By Thomas Kaplan, The New York Times | September 2, 2016
Amid an uproar over the steep increase in the cost of the EpiPen, a lifesaving injection device for people with severe allergies, Hillary Clinton announced a plan on Friday to crack down on unwarranted rises in price for prescription drugs that have long been available.
As part of the plan, Mrs. Clinton would create a team of federal officials that would seek to protect consumers by monitoring price increases. The plan also lays out several actions that the government would be able to make in response to “excessive” rises in price, including taking steps to expand access to treatments and imposing penalties on drug companies, such as fines.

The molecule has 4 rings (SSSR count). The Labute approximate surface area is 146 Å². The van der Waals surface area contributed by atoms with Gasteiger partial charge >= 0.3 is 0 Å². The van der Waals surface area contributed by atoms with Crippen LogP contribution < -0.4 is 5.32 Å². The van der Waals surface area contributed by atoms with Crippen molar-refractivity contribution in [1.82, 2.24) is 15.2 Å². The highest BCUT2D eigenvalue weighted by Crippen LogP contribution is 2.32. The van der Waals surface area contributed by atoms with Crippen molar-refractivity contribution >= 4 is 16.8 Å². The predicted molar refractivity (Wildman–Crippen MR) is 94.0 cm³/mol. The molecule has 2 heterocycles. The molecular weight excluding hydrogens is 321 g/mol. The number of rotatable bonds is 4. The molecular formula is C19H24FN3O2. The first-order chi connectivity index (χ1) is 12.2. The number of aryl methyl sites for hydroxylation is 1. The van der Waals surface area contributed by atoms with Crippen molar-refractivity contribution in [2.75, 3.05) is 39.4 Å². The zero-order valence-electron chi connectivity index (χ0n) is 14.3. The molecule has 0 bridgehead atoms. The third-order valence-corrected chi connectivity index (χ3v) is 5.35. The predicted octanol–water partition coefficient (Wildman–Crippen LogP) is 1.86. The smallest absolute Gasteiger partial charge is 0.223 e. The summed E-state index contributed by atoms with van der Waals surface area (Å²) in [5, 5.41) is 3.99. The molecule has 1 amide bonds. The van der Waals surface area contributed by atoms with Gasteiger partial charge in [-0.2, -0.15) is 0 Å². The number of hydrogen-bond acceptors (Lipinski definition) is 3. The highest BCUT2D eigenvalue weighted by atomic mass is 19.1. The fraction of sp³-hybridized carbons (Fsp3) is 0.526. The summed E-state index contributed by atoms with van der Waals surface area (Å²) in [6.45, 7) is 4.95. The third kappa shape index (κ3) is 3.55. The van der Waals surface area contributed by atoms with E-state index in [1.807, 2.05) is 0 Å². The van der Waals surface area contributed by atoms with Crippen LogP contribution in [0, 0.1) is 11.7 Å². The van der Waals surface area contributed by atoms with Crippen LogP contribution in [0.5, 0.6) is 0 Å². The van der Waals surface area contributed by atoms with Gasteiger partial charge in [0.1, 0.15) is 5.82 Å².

“Over the past year, we’ve seen far too many examples of drug companies raising prices excessively for longstanding, lifesaving treatments with little or no new innovation or R. & D.,” Mrs. Clinton said in a statement. “It’s time to move beyond talking about these price hikes and start acting to address them.”
The price of EpiPens has risen to about $600 for a pack of two, from about $100 in 2007, when the pharmaceutical company Mylan acquired the product.
Mrs. Clinton, who unveiled a plan last year to reduce prescription drug costs, has already condemned the increase in the price of the EpiPen. She deemed it “outrageous” last week and called on Mylan to immediately lower its price.
In response to the outcry, Mylan has said it will offer more financial assistance with co-payments and will expand the number of uninsured patients who can get free EpiPens. And on Monday, the company said it would introduce a generic version of the device that would have a lower list price.